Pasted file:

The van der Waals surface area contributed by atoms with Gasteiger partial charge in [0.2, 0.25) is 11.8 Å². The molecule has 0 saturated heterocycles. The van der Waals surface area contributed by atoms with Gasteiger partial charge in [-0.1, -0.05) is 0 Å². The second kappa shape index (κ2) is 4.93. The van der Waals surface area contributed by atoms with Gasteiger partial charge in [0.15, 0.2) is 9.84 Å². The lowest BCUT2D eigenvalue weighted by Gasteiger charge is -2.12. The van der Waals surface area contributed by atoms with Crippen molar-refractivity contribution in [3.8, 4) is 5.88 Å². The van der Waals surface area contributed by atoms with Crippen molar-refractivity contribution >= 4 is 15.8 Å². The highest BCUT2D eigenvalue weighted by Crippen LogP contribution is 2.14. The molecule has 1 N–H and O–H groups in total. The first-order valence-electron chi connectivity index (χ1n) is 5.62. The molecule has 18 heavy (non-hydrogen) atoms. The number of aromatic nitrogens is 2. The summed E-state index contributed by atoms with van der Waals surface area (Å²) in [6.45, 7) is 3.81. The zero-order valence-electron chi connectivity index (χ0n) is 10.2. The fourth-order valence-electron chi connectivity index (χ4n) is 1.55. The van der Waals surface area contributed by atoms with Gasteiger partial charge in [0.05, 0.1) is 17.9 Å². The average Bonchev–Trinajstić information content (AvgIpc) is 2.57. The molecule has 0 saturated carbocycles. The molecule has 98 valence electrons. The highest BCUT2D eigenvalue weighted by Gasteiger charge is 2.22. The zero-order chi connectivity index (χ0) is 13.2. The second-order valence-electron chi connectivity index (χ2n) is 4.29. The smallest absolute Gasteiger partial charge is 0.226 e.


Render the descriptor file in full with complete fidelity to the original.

The van der Waals surface area contributed by atoms with Gasteiger partial charge in [0.2, 0.25) is 11.8 Å². The molecule has 0 saturated heterocycles. The van der Waals surface area contributed by atoms with Gasteiger partial charge in [-0.1, -0.05) is 0 Å². The second kappa shape index (κ2) is 4.93. The van der Waals surface area contributed by atoms with Gasteiger partial charge in [0.15, 0.2) is 9.84 Å². The lowest BCUT2D eigenvalue weighted by Gasteiger charge is -2.12. The van der Waals surface area contributed by atoms with Crippen molar-refractivity contribution in [3.8, 4) is 5.88 Å². The van der Waals surface area contributed by atoms with Crippen molar-refractivity contribution >= 4 is 15.8 Å². The highest BCUT2D eigenvalue weighted by Crippen LogP contribution is 2.14. The molecule has 1 N–H and O–H groups in total. The first-order valence-electron chi connectivity index (χ1n) is 5.62. The molecule has 18 heavy (non-hydrogen) atoms. The number of aromatic nitrogens is 2. The summed E-state index contributed by atoms with van der Waals surface area (Å²) in [6.45, 7) is 3.81. The zero-order valence-electron chi connectivity index (χ0n) is 10.2. The fourth-order valence-electron chi connectivity index (χ4n) is 1.55. The van der Waals surface area contributed by atoms with Gasteiger partial charge in [0.05, 0.1) is 17.9 Å². The average Bonchev–Trinajstić information content (AvgIpc) is 2.57. The molecule has 0 saturated carbocycles. The molecule has 98 valence electrons. The highest BCUT2D eigenvalue weighted by Gasteiger charge is 2.22. The zero-order chi connectivity index (χ0) is 13.2. The second-order valence-electron chi connectivity index (χ2n) is 4.29. The smallest absolute Gasteiger partial charge is 0.226 e.